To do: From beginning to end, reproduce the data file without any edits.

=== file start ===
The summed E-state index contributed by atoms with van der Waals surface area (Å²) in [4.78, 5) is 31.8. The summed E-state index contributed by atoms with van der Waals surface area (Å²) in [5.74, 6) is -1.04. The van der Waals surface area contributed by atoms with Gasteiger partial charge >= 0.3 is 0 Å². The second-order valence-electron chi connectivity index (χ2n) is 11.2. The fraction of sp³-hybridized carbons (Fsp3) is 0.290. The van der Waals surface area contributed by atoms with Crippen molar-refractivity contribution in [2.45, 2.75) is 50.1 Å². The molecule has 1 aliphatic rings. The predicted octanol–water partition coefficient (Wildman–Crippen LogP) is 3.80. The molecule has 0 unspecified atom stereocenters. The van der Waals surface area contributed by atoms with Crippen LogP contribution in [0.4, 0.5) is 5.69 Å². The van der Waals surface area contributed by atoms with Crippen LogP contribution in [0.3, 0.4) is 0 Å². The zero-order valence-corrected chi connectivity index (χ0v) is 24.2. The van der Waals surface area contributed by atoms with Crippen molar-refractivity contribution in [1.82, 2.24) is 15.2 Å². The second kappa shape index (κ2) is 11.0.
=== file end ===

The summed E-state index contributed by atoms with van der Waals surface area (Å²) in [4.78, 5) is 31.8. The summed E-state index contributed by atoms with van der Waals surface area (Å²) in [5.74, 6) is -1.04. The van der Waals surface area contributed by atoms with Gasteiger partial charge >= 0.3 is 0 Å². The second-order valence-electron chi connectivity index (χ2n) is 11.2. The fraction of sp³-hybridized carbons (Fsp3) is 0.290. The van der Waals surface area contributed by atoms with Crippen molar-refractivity contribution in [2.45, 2.75) is 50.1 Å². The molecule has 1 aliphatic rings. The predicted octanol–water partition coefficient (Wildman–Crippen LogP) is 3.80. The molecule has 0 unspecified atom stereocenters. The van der Waals surface area contributed by atoms with Crippen LogP contribution in [0.4, 0.5) is 5.69 Å². The van der Waals surface area contributed by atoms with Crippen LogP contribution in [0.3, 0.4) is 0 Å². The zero-order valence-corrected chi connectivity index (χ0v) is 24.2. The van der Waals surface area contributed by atoms with Crippen molar-refractivity contribution in [1.82, 2.24) is 15.2 Å². The second kappa shape index (κ2) is 11.0.